Advanced glycation end products (AGEs), which have been linked to many chronic diseases, including diabetes, cardiovascular disease and cancer, build up in the body from birth due to normal metabolism but are often higher in those eating the high-fat, high-sugar, highly processed foods characteristic of the Western diet. AGE levels have been linked to lifestyle, such as diet and exercise, and lifestyle changes were shown in previous studies at the Medical University of South Carolina (MUSC) to drive a reduction in AGEs in breast cancer patients. AGEs may also yield insight into health care disparities. For example, black men are three times more likely to develop prostate cancer than white men and may have higher AGE levels due to low income, poor diet and obesity.
David Turner, Ph.D., assistant professor in the Department of Pathology and Laboratory Medicine at MUSC, in collaboration with Mahtabbuddin Ahmed, Ph.D., at South Carolina State University (SCSU), are co-principal investigators for a clinical trial that opened in January 2018 to determine if lifestyle changes can reduce AGEs and disease recurrence in prostate cancer survivors. Although AGEs have been studied in other chronic diseases, such as diabetes, this is among the first trials to look at AGEs in cancer survivors.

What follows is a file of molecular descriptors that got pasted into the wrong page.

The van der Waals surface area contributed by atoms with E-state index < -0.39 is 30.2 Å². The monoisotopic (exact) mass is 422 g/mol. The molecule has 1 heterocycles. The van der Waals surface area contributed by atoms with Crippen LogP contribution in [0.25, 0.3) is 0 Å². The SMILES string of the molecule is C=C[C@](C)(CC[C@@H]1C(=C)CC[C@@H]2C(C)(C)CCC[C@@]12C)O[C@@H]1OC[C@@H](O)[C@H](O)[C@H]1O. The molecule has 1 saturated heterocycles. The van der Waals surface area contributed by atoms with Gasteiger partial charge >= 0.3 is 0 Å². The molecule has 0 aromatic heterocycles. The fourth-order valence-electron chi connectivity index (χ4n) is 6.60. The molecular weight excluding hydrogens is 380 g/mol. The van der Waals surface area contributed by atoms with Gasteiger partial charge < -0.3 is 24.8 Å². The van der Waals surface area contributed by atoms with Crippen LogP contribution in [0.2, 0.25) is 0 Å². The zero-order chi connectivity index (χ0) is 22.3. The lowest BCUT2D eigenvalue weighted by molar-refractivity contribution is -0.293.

The trial aims to determine whether a decrease in AGEs through dietary and exercise intervention can improve quality of life and decrease tumor recurrence in both African American and European American patients. Funding for the trial was recently awarded to Dr. Turner and Dr. Ahmed through an NIH/NCI U54 study led by Judith Salley-Guydon, Ph.D. at SCSU and Marvella Ford, Ph.D. at MUSC.
Each institution is recruiting 60 prostate cancer survivors for a 12-week dietary and physical activity intervention based on cardiovascular disease rehabilitation. The physical activity intervention will be supervised and individualized for 12 weeks, with unsupervised follow-ups that continue throughout the year. Fitness trackers will be given to each study participant to track exercises for the entirety of the trial. Participants will complete dietary questionnaires to track diet and document how many AGEs are consumed.
To determine whether these lifestyle changes have had an effect on the immune system, biomarkers such as interleukin-6 (IL-6) and C-reactive protein (CRP) and AGE levels will be measured. Preliminary data from the breast cancer patients studied earlier show a reduction in AGEs without a change in IL-6 or CRP, which indicates AGEs could be a better biomarker of lifestyle changes than previously used biomarkers. The current trial in prostate cancer survivors will enable further analysis of AGEs as a biomarker of lifestyle.
"This could be a real landmark study, especially if it turns out that AGEs are a better biomarker than what is available," says Turner. To learn more about this and other trials at MUSC Hollings Cancer Center, call 843-792-9321.